By Joel Wittnebel/The Oshawa Express
The far-gone equipment of days past, responsible for keeping the ice slick and parents just a little bit too chilly at Children’s Arena, is about to be removed.
City council has approved the removal of the evaporative condenser, supportive structure and other machinery at Children’s Arena as “the condition of the abandoned equipment and support structure continues to deteriorate and is of significant risk to the city,” the motion reads.
It is estimated that removing the equipment will cost approximately $20,000, set to come from the city’s already approved Arena Maintenance Program budget of $50,000.
The decision drew questions from Councillor Amy McQuaid-England at the committee level, who was concerned with council pulling funds from an approved budget that had funds already designated for other projects at Legends Centre and the Donevan Recreation Complex.
And while Ron Diskey, commissioner of corporate services, first noted that “something will be deferred, but we’re not really sure at this time,” he would confirm in the meeting that the compressor overhaul at Donevan would be getting the axe for 2017. Diskey also noted that while the Children’s Arena equipment removal was not budgeted for this year, staff was aware the project needed to be done.
“Staff have been aware of the issue and we want to address it at this time,” he said.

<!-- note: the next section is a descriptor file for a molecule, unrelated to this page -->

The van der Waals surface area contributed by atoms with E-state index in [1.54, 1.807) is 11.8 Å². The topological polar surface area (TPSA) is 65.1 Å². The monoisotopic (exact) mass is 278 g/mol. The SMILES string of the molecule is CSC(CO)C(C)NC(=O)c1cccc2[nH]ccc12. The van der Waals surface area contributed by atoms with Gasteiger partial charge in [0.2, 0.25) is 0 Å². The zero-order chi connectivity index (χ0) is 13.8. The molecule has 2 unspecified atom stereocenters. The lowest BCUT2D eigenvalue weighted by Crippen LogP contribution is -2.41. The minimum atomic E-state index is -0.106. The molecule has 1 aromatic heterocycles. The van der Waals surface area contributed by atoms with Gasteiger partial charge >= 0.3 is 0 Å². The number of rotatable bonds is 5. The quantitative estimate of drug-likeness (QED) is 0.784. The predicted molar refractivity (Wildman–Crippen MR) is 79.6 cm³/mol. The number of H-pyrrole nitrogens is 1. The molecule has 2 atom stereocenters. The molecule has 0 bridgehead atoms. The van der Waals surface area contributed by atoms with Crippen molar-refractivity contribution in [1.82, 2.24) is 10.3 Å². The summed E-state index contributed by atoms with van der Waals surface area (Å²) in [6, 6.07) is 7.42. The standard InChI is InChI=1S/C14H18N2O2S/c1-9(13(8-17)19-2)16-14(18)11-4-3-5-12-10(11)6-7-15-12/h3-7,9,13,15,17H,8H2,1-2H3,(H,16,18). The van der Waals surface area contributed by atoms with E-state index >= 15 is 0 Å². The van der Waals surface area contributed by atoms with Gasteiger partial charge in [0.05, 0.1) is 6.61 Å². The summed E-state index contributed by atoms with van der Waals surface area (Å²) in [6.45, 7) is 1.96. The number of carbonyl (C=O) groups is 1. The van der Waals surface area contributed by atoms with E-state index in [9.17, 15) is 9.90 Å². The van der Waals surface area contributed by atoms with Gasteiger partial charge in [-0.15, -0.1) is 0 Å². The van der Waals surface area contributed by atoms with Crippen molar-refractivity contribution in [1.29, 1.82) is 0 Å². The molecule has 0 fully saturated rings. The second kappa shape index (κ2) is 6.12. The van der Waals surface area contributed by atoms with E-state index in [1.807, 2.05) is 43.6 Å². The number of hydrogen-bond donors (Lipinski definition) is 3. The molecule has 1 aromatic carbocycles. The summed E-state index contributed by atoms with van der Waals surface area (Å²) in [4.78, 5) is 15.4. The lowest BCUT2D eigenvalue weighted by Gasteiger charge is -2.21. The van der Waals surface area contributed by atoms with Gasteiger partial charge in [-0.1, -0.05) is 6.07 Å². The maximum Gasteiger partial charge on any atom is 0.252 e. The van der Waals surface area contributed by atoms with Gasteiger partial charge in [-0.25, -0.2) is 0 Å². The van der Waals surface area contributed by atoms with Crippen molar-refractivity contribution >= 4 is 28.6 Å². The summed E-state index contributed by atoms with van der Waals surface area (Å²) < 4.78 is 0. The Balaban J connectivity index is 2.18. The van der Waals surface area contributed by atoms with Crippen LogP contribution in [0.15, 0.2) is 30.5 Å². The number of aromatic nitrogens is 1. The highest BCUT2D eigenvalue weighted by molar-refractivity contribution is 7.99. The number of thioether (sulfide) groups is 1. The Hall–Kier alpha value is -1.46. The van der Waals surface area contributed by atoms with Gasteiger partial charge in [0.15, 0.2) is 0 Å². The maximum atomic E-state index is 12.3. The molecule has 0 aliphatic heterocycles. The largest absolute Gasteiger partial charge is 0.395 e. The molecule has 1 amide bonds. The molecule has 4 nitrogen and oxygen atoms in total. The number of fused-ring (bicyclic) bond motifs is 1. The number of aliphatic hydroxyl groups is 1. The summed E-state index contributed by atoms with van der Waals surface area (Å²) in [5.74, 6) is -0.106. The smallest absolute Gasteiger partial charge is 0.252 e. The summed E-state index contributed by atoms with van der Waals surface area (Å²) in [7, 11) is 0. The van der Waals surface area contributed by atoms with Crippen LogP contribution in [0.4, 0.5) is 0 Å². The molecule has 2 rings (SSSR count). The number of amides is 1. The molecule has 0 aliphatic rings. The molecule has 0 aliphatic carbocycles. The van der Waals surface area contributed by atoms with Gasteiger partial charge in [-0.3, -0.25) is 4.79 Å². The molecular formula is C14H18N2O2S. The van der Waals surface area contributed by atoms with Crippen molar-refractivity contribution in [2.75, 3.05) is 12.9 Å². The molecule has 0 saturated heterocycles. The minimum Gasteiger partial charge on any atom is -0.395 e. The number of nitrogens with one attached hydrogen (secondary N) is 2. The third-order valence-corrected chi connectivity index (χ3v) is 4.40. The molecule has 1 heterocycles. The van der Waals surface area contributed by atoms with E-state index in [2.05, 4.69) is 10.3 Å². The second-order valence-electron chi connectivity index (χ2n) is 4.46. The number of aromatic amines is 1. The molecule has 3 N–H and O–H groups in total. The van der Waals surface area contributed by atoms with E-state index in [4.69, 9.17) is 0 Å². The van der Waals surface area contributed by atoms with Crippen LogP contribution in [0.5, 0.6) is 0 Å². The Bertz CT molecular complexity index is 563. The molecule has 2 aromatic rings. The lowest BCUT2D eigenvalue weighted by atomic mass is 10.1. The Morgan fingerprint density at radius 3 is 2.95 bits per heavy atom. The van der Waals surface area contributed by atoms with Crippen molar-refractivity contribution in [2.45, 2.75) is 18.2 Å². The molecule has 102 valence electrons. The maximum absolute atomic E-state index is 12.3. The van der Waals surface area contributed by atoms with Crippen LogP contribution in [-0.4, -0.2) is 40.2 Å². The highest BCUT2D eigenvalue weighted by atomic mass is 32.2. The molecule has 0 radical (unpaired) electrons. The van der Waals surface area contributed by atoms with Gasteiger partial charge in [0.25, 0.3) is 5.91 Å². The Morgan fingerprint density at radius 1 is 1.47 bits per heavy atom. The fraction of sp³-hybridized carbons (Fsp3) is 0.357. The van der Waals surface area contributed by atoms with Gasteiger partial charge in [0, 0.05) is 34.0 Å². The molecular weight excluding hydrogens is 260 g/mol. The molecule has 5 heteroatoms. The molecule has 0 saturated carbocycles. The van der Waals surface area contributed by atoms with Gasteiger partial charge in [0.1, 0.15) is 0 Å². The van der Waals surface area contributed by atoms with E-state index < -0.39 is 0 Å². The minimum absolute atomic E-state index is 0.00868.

It did not sit well with the councillor.
“It was budgeted this year for a reason, based on need,” said McQuaid-England of the Donevan project. “We need to have a better understanding of these capital projects and what’s being left out.”
The rink at Children’s Arena has been a dry pad since council approved a pilot project in 2015. A vote in March 2016 carried unanimously to make the project permanent. The idea did not sit well with some in the city’s sporting community and had echoes of the Harman Park Arena fiasco, which saw councillors back-pedalling on a decision to close the aging structure following strong community backlash in 2012.
Councillors wanted to once again reassure citizens that even without Children’s Arena, there is enough ice to go around.
“Obviously, when you starting shutting down or taking away some sports entities, people get a little upset,” said Councillor Nester Pidwerbecki. “It’s important that people realize we are able to do this without impacting any shortage of ice supply for our children.”
According to Diskey, there are 29 hours of ice time that remain vacant during the regular ice season and, as a dry pad, the arena has been nearly filled to capacity as the only such facility in the GTA during the fall and winter months.
The city also avoided a costly bill of repairs by making the arena a dry pad, with a 2016 report estimating that $155,000 would have been needed immediately, plus an additional $3.8 million over the next five years.
In order to extend the life of one of Oshawa’s most historic arenas for the next 15 to 20 years, a previous report noted that approximately $775,000 is needed for roof repairs, $950,000 for HVAC replacement and repairs, $400,000 for interior finishes and other equipment, $200,000 in pavement and sidewalk repairs and $20,000 for compressor maintenance. These items are dwarfed by the fact that the under-slab heating system needed repairs, the work for which would total approximately $1.4 million.